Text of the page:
Digital Adherence TechnologiesAccording to a report by the World Health Organization, more than 80% of tuberculosis (TB) cases and deaths were associated with low and middle-income countries in 2022. Common poverty conditions, such as crowding and inadequate ventilation, were found to contribute greatly to its spread. 

To treat tuberculosis, patients are required to undergo months of antibiotic therapy. Directly observed therapy (DOT), is a widely employed strategy that relies on confirming patient adherence to treatment protocol, where health care workers observe patients taking anti-TB medication. However, DOT requires significant time and resources for health care providers and patients. Digital Adherence Technologies (DATs), on the other hand, are digital tools (internet, phones, computers, or detectors) that allow patients to take their medication at their convenience while adherence is relayed to healthcare providers without direct observation. As a modern strategy to combat TB, DATs can help affected individuals and families from a wide range of income levels by reducing implementation costs over time.

Types of Digital Adherence Technologies

Several types of DATs can be implemented to improve TB treatment outcomes:

  1. Medication sleeves/labels are a form of custom packaging on fixed-dose anti-TB medication that contains a unique code the patient can use to report adherence. After removing a pill, the patient is required to call a toll-free phone number or send a free SMS message to submit the code and prove daily consumption. This DAT was first implemented in India and is now used throughout Bangladesh, the Democratic Republic of Congo, Ethiopia, Myanmar, Nigeria, the Philippines, Tanzania and Uganda. 
  2. Equipped with a sensor and mobile data connection, Smart Pill Boxes alert healthcare providers to patient medication adherence whenever they are opened. This DAT includes features such as a rechargeable battery and a LED and/or speaker to enable reminders and has been implemented in 20 countries with varying income levels, including Brazil, Mozambique, and China.
  3. Video Supported Treatment (VAT) requires patients to use a secure remote application to record then upload videos of themselves ingesting medication that the provider can later access. This DAT has been implemented in 17 countries, spanning across Asia and Africa.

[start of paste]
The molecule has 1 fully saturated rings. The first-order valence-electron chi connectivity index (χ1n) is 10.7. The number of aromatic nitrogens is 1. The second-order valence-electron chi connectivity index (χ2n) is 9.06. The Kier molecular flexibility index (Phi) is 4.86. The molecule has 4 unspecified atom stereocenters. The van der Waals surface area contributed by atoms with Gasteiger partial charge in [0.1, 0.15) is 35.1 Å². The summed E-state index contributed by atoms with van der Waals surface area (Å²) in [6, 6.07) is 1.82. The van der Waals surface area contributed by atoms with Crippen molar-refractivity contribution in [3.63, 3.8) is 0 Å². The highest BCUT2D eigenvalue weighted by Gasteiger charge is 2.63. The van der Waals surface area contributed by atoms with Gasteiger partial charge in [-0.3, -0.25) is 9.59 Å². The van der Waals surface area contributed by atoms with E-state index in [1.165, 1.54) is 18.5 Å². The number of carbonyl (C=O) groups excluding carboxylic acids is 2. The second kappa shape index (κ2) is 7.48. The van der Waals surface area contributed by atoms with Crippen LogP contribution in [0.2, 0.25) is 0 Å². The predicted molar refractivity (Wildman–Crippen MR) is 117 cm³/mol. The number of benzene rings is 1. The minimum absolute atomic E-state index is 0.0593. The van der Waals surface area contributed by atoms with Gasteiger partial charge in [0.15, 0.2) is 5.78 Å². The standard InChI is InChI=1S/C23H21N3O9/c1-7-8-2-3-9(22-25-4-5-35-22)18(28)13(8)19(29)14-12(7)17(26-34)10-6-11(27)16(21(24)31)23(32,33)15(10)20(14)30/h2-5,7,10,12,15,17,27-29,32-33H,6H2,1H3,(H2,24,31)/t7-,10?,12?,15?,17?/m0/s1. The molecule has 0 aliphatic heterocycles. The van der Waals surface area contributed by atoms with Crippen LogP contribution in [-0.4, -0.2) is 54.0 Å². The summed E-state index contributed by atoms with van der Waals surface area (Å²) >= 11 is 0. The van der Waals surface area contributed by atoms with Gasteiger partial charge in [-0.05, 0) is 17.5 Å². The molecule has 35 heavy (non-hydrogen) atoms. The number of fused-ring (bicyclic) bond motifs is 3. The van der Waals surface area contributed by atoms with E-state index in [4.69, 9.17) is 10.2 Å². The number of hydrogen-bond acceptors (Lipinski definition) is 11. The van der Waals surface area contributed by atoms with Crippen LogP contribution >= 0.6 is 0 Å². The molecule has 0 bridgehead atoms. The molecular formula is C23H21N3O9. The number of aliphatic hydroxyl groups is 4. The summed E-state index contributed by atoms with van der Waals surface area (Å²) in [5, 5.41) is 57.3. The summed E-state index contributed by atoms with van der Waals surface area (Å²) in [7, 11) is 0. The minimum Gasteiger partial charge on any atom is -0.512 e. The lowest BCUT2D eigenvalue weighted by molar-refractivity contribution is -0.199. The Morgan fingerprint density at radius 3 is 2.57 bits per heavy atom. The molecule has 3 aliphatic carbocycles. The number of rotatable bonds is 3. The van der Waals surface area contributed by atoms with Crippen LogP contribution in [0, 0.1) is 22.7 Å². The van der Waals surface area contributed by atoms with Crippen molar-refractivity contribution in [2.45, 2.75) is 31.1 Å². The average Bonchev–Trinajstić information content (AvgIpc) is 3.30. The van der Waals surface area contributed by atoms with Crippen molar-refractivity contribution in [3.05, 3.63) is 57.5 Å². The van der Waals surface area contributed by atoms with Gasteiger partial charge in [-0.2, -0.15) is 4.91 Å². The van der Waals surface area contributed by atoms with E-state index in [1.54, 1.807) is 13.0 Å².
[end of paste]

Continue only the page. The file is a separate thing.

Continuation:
DATs have varying costs, levels of accessibility and ease of implementation. Poverty, resource limitations and insufficient infrastructure can pose challenges to implementing these technologies. Medication sleeves require phone access and communication infrastructure to support phone calls or text messages. Smart pillboxes require adherence platform access but are user-friendly and work with various pill types. VATs require phone access, mobile data or Wi-Fi and an in-country server to store video files yet are considered suitable for use with different drug types.  These requirements help determine the logistics of implementing a DAT for a specific country.

Implementing Digital Adherence Technologies

The Stop TB Partnership and the ASCENT Project are two organizations among many that continually research and implement digital adherence technologies for tuberculosis treatment. The Stop TB Partnership funded the implementation of medication sleeves and video-observed treatment in Nigeria, where tuberculosis rates are high, from October 2021 to August 2022. According to a December 2023 report, more than 7,600 patients received digital adherence technologies through this project. Patients achieved success with a medication sleeve called 99DOTS, but limited access to smartphones and network difficulties hindered the success of video observed treatment. The project highlighted the importance of digital adherence technologies with low technology requirements, especially in remote locations. 

In 2021, the ASCENT project, organized and funded by Unitaid, began implementing smart pill boxes and medication sleeves in Ethiopia, a low-income country with a high tuberculosis burden. The project provided more than 4,000 people with DATs. In November 2023, the ASCENT team reported broad acceptance of the technologies among patients with tuberculosis, high national support, and concerns regarding costs. The project also revealed ways leaders could improve and increase the use of digital adherence technologies in Ethiopia in the future.